The most significant spill in 2022 was at our Asset Moldo­va in Romania. In July 2022, a crude oil spill occurred in the Tasbuga mountainous area. On July 12, after heavy rain, the first oil-water mix became visible 600 m downhill from a partially buried pumping pipeline connecting Tasbuga Park to the Alboteşti Tank Farm. The oil spill extended downhill through a forest, via a concrete gulley, and continued for another approx. 300 m in a small stream. The estimated affected area was more than 4 km2, underground in the sandstone and above ground along the stream in the forest. Altogether, 198,000 liters of crude oil were spilled into the environment. After the leak was detected, pumping was stopped immediately and the affected area was comprehensively cleaned up. In order to avoid similar incidents in the future, the incident was thoroughly investigated in accordance with internal regulations.

The majority of our spills occur at OMV Petrom. In 2022, we continued to focus on the Pipeline Integrity Management Program in the Upstream division and embedded the Integrated Risk Register in our current activities. This helped us prioritize interventions for the high-risk pipelines, such as complete or sectional replacement. The Pipeline Inspection program is also in operation and is expanding to include all categories of pipelines, i.e., low- and medium-risk pipelines, and the results obtained will help us better prioritize for the next inspection period. Corrosion Management Plans developed in 2020 and 2021 are now ongoing and being implemented. This has helped improve the integrity and longevity of our pipelines through cleaning, inspection, and introduction of inhibition chemicals, along with new corrosion monitoring techniques. External coatings and cathodic protection are now mandatory for all new metallic pipelines in accordance with OMV Group and OMV Petrom standards and proce­dures. A pipeline inspection program is in place and functional for all pipelines that are able to be inspected inter­nally. The program is managed and planned in SAP (Computerized Maintenance Management System). In addition, OMV Petrom continues to reduce the number of kilometers of pipelines through several field optimization projects, which will reduce the risk of exposure by removing numerous aging pipelines while maintaining optimal production.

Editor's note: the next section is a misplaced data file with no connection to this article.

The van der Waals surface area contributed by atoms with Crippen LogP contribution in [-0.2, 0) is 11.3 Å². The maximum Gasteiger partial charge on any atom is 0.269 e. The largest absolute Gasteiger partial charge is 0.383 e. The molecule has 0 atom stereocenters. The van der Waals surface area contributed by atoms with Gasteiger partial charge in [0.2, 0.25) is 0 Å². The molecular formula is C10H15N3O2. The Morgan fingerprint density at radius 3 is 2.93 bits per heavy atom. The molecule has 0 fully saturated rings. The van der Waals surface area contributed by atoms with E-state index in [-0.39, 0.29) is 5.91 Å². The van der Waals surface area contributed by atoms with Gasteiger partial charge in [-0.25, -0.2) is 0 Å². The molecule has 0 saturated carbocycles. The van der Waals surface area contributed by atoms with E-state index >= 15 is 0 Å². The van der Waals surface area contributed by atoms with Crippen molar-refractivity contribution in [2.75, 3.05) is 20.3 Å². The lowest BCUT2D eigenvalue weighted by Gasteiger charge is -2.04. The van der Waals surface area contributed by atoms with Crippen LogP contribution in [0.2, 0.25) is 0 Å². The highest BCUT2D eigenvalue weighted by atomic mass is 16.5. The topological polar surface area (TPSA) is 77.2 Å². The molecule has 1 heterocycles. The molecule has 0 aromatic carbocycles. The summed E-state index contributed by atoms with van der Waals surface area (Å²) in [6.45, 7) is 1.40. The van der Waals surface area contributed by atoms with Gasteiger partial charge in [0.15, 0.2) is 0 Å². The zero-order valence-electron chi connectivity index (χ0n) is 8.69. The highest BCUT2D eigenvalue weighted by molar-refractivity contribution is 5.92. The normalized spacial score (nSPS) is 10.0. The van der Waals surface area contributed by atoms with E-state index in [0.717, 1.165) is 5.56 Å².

Every year, we assess any occurrences of spills and use any “lessons learned” as a basis for improving our process safety in the coming years. For the significant spill in Romania in 2022, lessons learned included reviewing the risk ranking of pipelines crossing environmental sensitive areas, reviewing pipeline testing procedures, and re­assess­ing the methodology for inspection for aging pipelines. In 2023, the OMV Group aims to prevent process safety events at all our sites across the globe, ultimately resulting in the reduction of spills. Read more in Process Safety.

1 Oil spills are defined as hydrocarbon liquid spills that reach the environment.

Operation Clean Sweep®®
Hazard and Operability
Hazard Identification
Corrosion Management Framework
Computerized Maintenance Management System